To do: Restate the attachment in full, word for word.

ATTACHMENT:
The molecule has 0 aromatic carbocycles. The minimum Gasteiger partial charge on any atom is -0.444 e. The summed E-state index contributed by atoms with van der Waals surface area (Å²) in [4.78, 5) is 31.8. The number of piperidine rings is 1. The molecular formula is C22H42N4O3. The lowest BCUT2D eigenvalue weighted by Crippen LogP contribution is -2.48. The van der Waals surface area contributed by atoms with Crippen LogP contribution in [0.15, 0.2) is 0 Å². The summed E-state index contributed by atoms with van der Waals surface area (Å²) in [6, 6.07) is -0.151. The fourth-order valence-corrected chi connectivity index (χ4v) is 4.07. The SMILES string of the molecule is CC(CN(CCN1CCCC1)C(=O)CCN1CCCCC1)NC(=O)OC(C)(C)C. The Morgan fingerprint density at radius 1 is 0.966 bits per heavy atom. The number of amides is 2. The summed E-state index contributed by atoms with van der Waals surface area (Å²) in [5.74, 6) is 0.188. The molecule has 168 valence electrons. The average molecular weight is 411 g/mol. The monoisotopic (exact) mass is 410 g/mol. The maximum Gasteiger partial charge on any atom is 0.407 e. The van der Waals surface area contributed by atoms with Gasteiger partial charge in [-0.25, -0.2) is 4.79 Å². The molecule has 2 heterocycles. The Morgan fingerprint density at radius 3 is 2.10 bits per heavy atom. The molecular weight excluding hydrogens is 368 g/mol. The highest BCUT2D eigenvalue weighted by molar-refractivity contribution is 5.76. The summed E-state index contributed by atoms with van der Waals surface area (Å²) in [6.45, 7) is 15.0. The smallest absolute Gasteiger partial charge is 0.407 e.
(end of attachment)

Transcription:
The molecule has 0 aromatic carbocycles. The minimum Gasteiger partial charge on any atom is -0.444 e. The summed E-state index contributed by atoms with van der Waals surface area (Å²) in [4.78, 5) is 31.8. The number of piperidine rings is 1. The molecular formula is C22H42N4O3. The lowest BCUT2D eigenvalue weighted by Crippen LogP contribution is -2.48. The van der Waals surface area contributed by atoms with Crippen LogP contribution in [0.15, 0.2) is 0 Å². The summed E-state index contributed by atoms with van der Waals surface area (Å²) in [6, 6.07) is -0.151. The fourth-order valence-corrected chi connectivity index (χ4v) is 4.07. The SMILES string of the molecule is CC(CN(CCN1CCCC1)C(=O)CCN1CCCCC1)NC(=O)OC(C)(C)C. The Morgan fingerprint density at radius 1 is 0.966 bits per heavy atom. The number of amides is 2. The summed E-state index contributed by atoms with van der Waals surface area (Å²) in [5.74, 6) is 0.188. The molecule has 168 valence electrons. The average molecular weight is 411 g/mol. The monoisotopic (exact) mass is 410 g/mol. The maximum Gasteiger partial charge on any atom is 0.407 e. The van der Waals surface area contributed by atoms with Gasteiger partial charge in [-0.25, -0.2) is 4.79 Å². The molecule has 2 heterocycles. The Morgan fingerprint density at radius 3 is 2.10 bits per heavy atom. The molecular weight excluding hydrogens is 368 g/mol. The highest BCUT2D eigenvalue weighted by molar-refractivity contribution is 5.76. The summed E-state index contributed by atoms with van der Waals surface area (Å²) in [6.45, 7) is 15.0. The smallest absolute Gasteiger partial charge is 0.407 e.